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Year : 2017  |  Volume : 45  |  Issue : 2  |  Page : 92-98

Hepatoprotective activity of quercetin against paracetamol-induced liver toxicity in rats

Department of Physiology, Medical Research Institute, Alexandria University, Alexandria, Egypt

Correspondence Address:
Amel L Elsawaf
Department of Physiology, Medical Research Institute, Alexandria Univeristy, Alexandria, 21561
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Source of Support: None, Conflict of Interest: None

DOI: 10.4103/tmj.tmj_43_16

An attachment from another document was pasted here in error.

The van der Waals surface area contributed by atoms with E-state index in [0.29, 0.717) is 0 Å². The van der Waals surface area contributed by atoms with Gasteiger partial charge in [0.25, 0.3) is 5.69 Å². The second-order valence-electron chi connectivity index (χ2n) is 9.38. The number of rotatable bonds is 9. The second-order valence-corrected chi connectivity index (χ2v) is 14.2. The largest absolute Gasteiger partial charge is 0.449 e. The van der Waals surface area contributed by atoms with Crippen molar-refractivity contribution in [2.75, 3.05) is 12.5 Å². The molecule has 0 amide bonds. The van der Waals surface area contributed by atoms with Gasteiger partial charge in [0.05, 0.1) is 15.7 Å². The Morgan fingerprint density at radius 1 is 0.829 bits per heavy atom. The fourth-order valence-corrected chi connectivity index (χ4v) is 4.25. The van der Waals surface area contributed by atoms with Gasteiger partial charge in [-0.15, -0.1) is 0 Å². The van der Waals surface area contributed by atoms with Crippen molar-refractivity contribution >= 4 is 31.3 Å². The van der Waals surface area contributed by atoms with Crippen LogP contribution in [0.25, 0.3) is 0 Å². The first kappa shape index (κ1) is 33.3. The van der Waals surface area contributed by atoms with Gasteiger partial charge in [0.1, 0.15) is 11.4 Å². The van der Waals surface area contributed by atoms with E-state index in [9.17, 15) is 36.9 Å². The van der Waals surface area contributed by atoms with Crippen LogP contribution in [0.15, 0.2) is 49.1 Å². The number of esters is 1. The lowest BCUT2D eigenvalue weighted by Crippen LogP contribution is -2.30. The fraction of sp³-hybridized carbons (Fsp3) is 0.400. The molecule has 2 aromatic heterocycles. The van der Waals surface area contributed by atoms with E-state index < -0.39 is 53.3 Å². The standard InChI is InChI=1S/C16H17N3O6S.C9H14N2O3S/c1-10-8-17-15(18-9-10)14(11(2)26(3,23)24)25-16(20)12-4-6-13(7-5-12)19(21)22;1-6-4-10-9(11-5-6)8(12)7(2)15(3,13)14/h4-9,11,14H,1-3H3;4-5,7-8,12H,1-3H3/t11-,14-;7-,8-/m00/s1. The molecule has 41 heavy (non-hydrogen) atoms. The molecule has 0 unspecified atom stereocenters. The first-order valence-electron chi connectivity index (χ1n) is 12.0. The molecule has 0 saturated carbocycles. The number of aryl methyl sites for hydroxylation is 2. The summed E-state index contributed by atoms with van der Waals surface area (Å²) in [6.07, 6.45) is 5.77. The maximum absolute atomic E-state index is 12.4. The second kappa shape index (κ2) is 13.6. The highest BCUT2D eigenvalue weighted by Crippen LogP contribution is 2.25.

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Background Paracetamol (PCM) overdose induces hepatotoxicity in both humans and experimental animals. The pathogenesis and progression of PCM hepatic toxicity are associated with free radical injury and oxidative stress, which could be partially attenuated by antioxidants and free radical scavengers. Aim The present study was undertaken to examine the effects of quercetin on PCM-induced hepatic toxicity in rats. Material and methods In this experimental study, forty adult male rats were divided into four groups: control, quercetin, PCM groups, and the protective group that was pretreated with quercetin orally [50 mg/kg body weight (b.w.)] daily for 16 days and thereafter received both quercetin (same dose) and PCM (500 mg/kg b.w.) for another 5 days. Twenty-four hours after the administration of PCM, the rats were killed to measure serum hepatotoxic markers, levels of tumor necrosis factor-α, and oxidative stress biomarkers. Results Oral administration of PCM (500 mg/kg b.w.) for 5 days resulted in a significant elevation of liver enzymes in serum such as aspartate transaminase, alanine transaminase, alkaline phosphatase, and total bilirubin, and in levels of tumor necrosis factor-α as well as reducing hepatic total protein and albumin concentrations when compared with the results in the control group. As regards oxidative stress biomarkers, there were increased tissue levels of malondialdehyde and decreases in the activity of liver enzymes [superoxide dismutase, catalase, glutathione, glutathione peroxidase, and glutathione-s-transferase] in the group treated with PCM. All of these results were ameliorated by coadministration of quercetin. Conclusion These results suggest that the protective role of quercetin in the prevention of PCM-induced hepatic toxicity in rats was associated with a decrease of oxidative stress in hepatic tissues. However, clinical studies are warranted to investigate such an effect in humans.

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